Tipping points


Published: 10/6/2020 8:21:02 AM

A tipping point is that magical (or malevolent) moment when an idea, trend, or social behavior crosses a threshold, tips, and then spreads like wildfire. A single sick person can start an epidemic of the flu. Or a Twitter meme. Or a single sick person like an authoritarian president can tip the scales of democracy into a downward slide. Or an authoritarian president can contract COVID 19, the worldwide pandemic he deliberately ignored and then lied about.

We have reached not one, but multiple tipping points in 2020. Tipping points in our personal lives, our political lives and in our lives on the planet. Not our planet, the planet. If we really felt that it was ours, we’d take much better care of it.

At the turn of this century, Malcolm Gladwell received an estimated $1-1.5 million advance to write his debut non-fiction book, “The Tipping Point.” That’s the kind of money that it costs a contributor to Donald Trump to secure a cabinet post, ambassadorship or agency directorship.

Using data and real science behind cultural “epidemics,” Gladwell explained that a large number of patterns and factors underlie every trend. Small actions, he maintained, strategically placed at the correct time and with the “correct” people, can create a “tipping point” for a product, a domino effect that spreads a product’s popularity like a virus. He describes how ideas spread like epidemics. And that only a few elements need to come together to push an idea to the point of critical mass creating a viral effect that becomes unstoppable.

“The Tipping Point” sold 1.7 million copies by 2006 and became a staple in the marketing world as well in the field of public health. It changed the way people throughout the world thought about selling products and disseminating ideas.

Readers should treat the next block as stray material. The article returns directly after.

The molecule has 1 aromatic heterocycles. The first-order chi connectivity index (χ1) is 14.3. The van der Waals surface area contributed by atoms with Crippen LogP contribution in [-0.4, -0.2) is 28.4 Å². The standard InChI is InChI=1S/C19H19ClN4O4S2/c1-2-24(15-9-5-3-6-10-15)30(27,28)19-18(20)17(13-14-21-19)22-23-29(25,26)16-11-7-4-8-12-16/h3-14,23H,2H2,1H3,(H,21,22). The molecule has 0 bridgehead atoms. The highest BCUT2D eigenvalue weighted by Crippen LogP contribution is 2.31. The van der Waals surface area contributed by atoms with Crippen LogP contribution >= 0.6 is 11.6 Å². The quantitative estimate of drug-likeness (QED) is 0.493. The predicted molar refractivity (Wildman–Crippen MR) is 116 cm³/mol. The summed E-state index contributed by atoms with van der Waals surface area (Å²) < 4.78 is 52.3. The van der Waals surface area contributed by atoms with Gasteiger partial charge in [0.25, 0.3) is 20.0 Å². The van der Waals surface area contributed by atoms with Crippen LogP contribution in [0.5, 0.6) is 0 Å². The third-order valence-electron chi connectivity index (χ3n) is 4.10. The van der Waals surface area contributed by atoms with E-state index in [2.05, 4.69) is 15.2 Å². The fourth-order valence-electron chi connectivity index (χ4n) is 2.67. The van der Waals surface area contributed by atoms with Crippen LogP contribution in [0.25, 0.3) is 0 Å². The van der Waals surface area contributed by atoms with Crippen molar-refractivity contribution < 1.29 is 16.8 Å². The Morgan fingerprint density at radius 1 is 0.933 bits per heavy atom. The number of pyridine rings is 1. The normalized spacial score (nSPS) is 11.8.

Creating a tipping point is also a fundamental part of modern politics. While a small but precisely targeted push can create a fashion trend or the popularity of a new product, it can also cause a drop in the crime rate or an increase in white supremacy. A “targeted push” such as the recent “stand back and stand by” message from the president to white supremacists from the debate stage of the first public presidential “debate.”

At various points in modern history, ideas, products, messages, and other behaviors have suddenly and unexpectedly become very popular. This phenomenon is called a social epidemic. They come on so quickly that they almost seem to happen overnight. The moment at which a social epidemic goes from invisible to seemingly ubiquitous is called a “tipping point.”

There are three ways to understand social epidemics. Each way of understanding a social epidemic corresponds to a different rule or law of epidemics.

The first law of social epidemics is the Law of the Few. In all social epidemics, a small handful of people wield a disproportionate amount of power. All people are connected to other people through family, friendship, work, hobbies, etc. But some people have more connections than other people — in today’s marketing world they are called “influencers.” In the nation’s capital they are called “lobbyists.”

The second law of social epidemics is the concept of “stickiness.” People are important in disseminating information and spreading word about trends, but that’s not enough. The idea, product, or message being spread must be at least somewhat intriguing, memorable, addictive — or “sticky.” Advertising agencies often spend millions of dollars to identify just what is and isn’t “sticky” for consumers. So do national political parties. What is stickier in the current never-ending presidential election campaign? The unchecked coronavirus? The “booming’ economy? The terrible economy (depending upon who you are/earn). Fraudulent voting processes? A fraudulent person posing as president?

The third and final rule for understanding epidemics is the principle of context. People intuitively believe that human beings behave in a certain way because of their innate talents, personalities, inclinations and political affiliations. But in reality, real-world human behavior is more often dictated by context — in other words, the physical environment in which humans live and move.

The American collapse in political terms is directly attributable to the current climate of poisonous political partisanship fueled by a White House steeped in climate denial. The collapse of our global environment may now be inevitable because 9 of the 15 known global climate tipping points that regulate the state of the planet have been activated.

The environment has its own tipping points, the subject of my next My Turn essay.

John Bos lives in Greenfield. A frequent writer about our climate crisis, he invites relevant and civil comments and questions at john01370@gmail.com.

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